A light, airy, effervescent, blog of grave consequence. (NOT!) Dedicated to those of us who must respond to negative stimuli by Chernobyling (entombing in concrete) our innermost thoughts.

Location: Slaughter, Louisiana, United States

A semi-gruntled corporate reliability engineer trying to make ends meet while keeping my wife happy, and myself out of the asylum.

Friday, August 03, 2012

I Shall Sleep the Sleep of the Victorious

I hate automatic transmissions. Always have. They are for simpletons who do not enjoy driving.

I enjoy driving and I greatly enjoy choosing which gear to use at any given time while I'm enjoying driving.

Unfortunately, 90% of the american populace does not agree with me, so it is getting more and more difficult to find any decent vehicle with a manual transmission. As it is, I own several vehicles with auto-tragics. Additionally, I am a MOPAR fan, so that puts be at a greater disadvantage because their autos have a history of grand suckage.

In 2006, we purchased a brand new 2wd Hemi Durango. It is equipped with a Chrysler 545RFE transmission. (Actually not too terrible as it traces its distant lineage to the old 727 torque-flight.) It is a weird, transmission, though. It is considered a 5-speed automatic. It only ever uses four of the gears though as it is equipped with a pair of disparate ratio second gears. One for normal driving and the other for towing and kick-downs. )I said it was strange.)

The D has been very reliable as in 127,000 miles, the only thing that has failed is the EGR valve. It cost $60 and I changed it myself as even though it was still under warranty, it was easier than allowing the dealer to frig with it for a day and a half.

I religiously maintain this vehicle and have changed the transmission filters and fluid twice as recommended in the manual.

Yesterday, when Mona was leaving the neighborhood, the tranny went "CLANK", lit up the dash with warning lights and went into limp mode. Mona made it home and parked it.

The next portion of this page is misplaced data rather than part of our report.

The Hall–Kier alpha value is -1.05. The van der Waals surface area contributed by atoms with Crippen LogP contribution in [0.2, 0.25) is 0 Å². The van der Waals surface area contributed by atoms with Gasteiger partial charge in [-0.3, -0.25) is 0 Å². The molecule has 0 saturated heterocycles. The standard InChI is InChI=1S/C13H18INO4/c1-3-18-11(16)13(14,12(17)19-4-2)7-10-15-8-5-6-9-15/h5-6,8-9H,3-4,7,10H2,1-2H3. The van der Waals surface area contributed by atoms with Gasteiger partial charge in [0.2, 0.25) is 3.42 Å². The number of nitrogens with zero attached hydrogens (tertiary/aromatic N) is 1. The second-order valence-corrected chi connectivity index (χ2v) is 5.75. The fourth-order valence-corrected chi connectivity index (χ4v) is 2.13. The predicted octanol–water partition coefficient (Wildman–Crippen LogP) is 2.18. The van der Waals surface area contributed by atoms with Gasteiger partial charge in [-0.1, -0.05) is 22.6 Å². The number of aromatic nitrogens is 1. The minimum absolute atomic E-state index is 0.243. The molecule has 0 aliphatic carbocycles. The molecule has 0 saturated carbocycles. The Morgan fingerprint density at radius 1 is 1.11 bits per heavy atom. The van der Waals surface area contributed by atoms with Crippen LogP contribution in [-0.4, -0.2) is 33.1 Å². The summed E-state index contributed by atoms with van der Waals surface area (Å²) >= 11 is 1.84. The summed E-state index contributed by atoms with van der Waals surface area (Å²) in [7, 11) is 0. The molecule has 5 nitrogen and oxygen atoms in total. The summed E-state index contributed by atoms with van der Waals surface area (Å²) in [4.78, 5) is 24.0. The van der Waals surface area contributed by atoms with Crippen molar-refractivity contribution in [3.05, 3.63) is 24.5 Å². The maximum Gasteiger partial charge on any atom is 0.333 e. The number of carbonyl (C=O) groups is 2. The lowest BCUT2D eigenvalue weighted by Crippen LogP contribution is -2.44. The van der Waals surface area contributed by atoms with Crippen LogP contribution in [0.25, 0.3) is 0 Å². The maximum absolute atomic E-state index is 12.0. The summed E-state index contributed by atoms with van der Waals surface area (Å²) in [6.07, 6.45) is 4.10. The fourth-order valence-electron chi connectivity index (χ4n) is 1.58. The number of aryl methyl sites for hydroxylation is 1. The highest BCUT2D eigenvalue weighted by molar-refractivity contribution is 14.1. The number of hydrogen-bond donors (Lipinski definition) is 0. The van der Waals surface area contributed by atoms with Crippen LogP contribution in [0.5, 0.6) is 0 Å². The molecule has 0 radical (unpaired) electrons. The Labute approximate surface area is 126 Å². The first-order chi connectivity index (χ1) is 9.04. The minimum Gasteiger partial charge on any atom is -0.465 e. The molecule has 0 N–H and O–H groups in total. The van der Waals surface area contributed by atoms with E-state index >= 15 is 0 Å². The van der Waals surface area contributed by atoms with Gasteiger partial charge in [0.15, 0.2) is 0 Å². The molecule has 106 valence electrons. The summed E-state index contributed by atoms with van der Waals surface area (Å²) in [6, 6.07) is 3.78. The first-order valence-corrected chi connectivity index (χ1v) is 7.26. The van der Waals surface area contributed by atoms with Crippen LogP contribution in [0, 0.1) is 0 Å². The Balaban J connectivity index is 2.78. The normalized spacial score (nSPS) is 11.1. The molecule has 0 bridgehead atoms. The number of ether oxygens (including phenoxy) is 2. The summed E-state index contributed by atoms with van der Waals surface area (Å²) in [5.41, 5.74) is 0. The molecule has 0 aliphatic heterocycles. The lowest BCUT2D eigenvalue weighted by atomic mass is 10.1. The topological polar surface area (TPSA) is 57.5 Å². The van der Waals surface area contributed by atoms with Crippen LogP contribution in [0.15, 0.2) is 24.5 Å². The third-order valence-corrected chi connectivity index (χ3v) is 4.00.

The last time I was in the trans, it was immaculate, and that was only about 2 months ago, so I speculated it was probably electrical rather than disastrous. I hooked my code reader to it and pulled the codes. They were all trans related and one called out a failed pressure sensor/switches. I stumbled around on the various dodge forums I belong to and found out what the codes were talking about and called around. Our local dealer had the part so I ran out to get it.

Prior to this, I erased the codes and tested the vehicle. It didn't throw any new codes, but it would not move well without revving the crap out of the engine. (That is bad, if you're wondering.)

The part that was suspect is a large solenoid.switch pack that mounts on the top side of the valve body and allows the TCU to control all of the electrical weirdness of this unit. So, after returning home, I set about draining the pan.

The first thing I did, as I am sick of working on things without proper drains, is locate and drill a hole in the transmission pan to drain it. ( Plus, the $12/quart fluid is brand new and I really didn't want to waste it.




The hole will be plugged with this to make the next time much easier:


I caught most of the clean fluid in a nice clean bucket and prepped it to sit:


The reason I did that was because the proper procedure for draining the trans pan on this thing is to loosen all the fasteners, hammer and putty knife into the seam and promptly dump the entire contents of the transmission on your face. I actually think that's how it is described in the shop manual.

I then started removing parts:





After replacing the switch pack, I replaced everything and refilled the trans.



The D is now back to doing proper burnouts and shifts brilliantly like it did when it was new.

Not too bad for $400 and an afternoon.


Anonymous Perry Rose said...

Another brilliant piece of trouble shooting. Good job.

5:26 PM  
Blogger Brian Gallimore said...

nice work!

8:46 AM  

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